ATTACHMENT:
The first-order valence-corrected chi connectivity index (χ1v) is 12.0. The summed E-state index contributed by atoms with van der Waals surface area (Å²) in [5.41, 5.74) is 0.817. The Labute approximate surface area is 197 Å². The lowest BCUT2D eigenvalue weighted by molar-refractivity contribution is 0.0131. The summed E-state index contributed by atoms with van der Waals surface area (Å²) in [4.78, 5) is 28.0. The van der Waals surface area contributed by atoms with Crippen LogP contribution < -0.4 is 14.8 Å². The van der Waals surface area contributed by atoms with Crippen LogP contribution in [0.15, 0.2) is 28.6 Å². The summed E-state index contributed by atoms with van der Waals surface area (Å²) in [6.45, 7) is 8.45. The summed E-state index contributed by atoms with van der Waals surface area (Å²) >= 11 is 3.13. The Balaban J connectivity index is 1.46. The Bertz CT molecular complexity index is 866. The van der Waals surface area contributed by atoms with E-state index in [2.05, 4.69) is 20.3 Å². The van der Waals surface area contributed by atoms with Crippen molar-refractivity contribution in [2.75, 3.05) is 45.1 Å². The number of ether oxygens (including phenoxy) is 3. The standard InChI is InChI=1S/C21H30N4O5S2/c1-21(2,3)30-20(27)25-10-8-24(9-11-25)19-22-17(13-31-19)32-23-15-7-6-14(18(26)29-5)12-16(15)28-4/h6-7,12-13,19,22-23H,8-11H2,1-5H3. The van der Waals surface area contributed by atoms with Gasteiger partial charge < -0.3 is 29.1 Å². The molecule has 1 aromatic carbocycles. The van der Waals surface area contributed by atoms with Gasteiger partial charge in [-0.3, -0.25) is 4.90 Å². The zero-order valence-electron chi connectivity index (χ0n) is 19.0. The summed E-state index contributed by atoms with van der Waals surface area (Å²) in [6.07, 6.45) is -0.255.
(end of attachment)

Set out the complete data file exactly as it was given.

The first-order valence-corrected chi connectivity index (χ1v) is 12.0. The summed E-state index contributed by atoms with van der Waals surface area (Å²) in [5.41, 5.74) is 0.817. The Labute approximate surface area is 197 Å². The lowest BCUT2D eigenvalue weighted by molar-refractivity contribution is 0.0131. The summed E-state index contributed by atoms with van der Waals surface area (Å²) in [4.78, 5) is 28.0. The van der Waals surface area contributed by atoms with Crippen LogP contribution < -0.4 is 14.8 Å². The van der Waals surface area contributed by atoms with Crippen LogP contribution in [0.15, 0.2) is 28.6 Å². The summed E-state index contributed by atoms with van der Waals surface area (Å²) in [6.45, 7) is 8.45. The summed E-state index contributed by atoms with van der Waals surface area (Å²) >= 11 is 3.13. The Balaban J connectivity index is 1.46. The Bertz CT molecular complexity index is 866. The van der Waals surface area contributed by atoms with E-state index in [2.05, 4.69) is 20.3 Å². The van der Waals surface area contributed by atoms with Crippen molar-refractivity contribution in [2.75, 3.05) is 45.1 Å². The number of ether oxygens (including phenoxy) is 3. The standard InChI is InChI=1S/C21H30N4O5S2/c1-21(2,3)30-20(27)25-10-8-24(9-11-25)19-22-17(13-31-19)32-23-15-7-6-14(18(26)29-5)12-16(15)28-4/h6-7,12-13,19,22-23H,8-11H2,1-5H3. The van der Waals surface area contributed by atoms with Gasteiger partial charge < -0.3 is 29.1 Å². The molecule has 1 aromatic carbocycles. The van der Waals surface area contributed by atoms with Gasteiger partial charge in [-0.3, -0.25) is 4.90 Å². The zero-order valence-electron chi connectivity index (χ0n) is 19.0. The summed E-state index contributed by atoms with van der Waals surface area (Å²) in [6.07, 6.45) is -0.255.